This reminded me very much of the common phrase, "Bloom where you're planted."  My constant struggle is wanting more, to do more, to go for more.  The thought that sometimes, I may need to stop and evaluate if I want more for the more, or more as I grow into who I am meant to be.

(5)  "We must achieve the character and acquire the skills to live much poorer than we do." pg 29

There have been times in my life where my first thought upon reading this would have been, "Ummmm, I'm poor enough, thanks very much!"  I remember doing the poverty food challenge with my family one year where we lived on what the average person would get on food assistance and I literally changed nothing about my meal planning.  

Certainly others have more extreme versions of poverty.  I've always had the blessing of a clean home and more than enough to eat, even if it was beans and rice.  

But, the reality of today is, I do have more than I need.  And it's a challenge I need to embrace to live more simply, to be poorer in my living so I can be richer in my giving.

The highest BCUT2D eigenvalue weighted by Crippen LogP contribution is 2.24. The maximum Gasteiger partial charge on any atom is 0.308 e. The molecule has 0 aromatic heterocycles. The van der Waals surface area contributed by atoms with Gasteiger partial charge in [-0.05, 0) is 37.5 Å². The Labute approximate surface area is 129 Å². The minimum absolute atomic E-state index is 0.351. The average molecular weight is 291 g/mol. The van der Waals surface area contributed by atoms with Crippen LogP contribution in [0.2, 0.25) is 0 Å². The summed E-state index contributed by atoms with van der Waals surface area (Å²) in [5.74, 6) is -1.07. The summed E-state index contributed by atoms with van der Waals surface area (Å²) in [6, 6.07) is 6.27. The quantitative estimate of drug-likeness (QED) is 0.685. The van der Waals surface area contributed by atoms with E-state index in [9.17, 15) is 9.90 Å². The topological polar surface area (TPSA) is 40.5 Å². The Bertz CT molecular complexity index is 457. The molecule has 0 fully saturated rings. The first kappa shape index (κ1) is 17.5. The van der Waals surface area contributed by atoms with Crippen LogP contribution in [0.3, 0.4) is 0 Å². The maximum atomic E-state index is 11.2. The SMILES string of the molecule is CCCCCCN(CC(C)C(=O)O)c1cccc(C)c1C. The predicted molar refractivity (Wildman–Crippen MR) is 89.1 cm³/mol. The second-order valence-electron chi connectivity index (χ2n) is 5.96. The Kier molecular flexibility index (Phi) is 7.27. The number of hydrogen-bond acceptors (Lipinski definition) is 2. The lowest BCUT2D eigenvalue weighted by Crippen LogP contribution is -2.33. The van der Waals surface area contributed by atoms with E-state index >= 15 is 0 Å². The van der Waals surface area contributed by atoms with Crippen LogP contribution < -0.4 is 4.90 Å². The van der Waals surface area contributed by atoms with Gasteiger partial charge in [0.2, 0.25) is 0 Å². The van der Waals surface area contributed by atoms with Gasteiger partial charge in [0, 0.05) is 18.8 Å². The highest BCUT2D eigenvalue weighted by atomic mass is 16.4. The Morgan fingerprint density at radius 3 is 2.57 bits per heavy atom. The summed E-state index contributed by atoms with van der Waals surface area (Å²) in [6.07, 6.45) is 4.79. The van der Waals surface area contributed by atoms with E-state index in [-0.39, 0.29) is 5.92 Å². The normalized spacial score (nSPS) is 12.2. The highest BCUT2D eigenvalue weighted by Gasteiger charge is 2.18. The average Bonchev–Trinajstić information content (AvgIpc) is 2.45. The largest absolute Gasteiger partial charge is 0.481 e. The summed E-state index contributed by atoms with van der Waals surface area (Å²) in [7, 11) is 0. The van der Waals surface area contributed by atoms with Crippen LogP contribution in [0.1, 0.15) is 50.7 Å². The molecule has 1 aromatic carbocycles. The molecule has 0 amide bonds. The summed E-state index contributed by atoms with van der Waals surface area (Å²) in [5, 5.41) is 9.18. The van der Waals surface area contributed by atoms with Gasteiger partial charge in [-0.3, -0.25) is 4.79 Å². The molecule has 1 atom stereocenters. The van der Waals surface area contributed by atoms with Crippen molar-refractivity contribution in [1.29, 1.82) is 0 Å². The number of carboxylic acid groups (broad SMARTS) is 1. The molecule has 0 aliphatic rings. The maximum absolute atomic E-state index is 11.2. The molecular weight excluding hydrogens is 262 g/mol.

(6)  "There seems to be something in the human condition that is restless unless formed in stability." pg 77

I was formed in the most stable environment you could imagine.  My parents are rocks that have been married 43 years this November.  Still, I struggle with an internal wanderlust that will never quiet.  Within the bound of my own stable surroundings with my husband of 13 years, I seek constant change.  The color of my walls, the pillows on my couches, the rooms each of us sleep in, the arrangement of the furniture, I crave change, need it, can't breathe without it.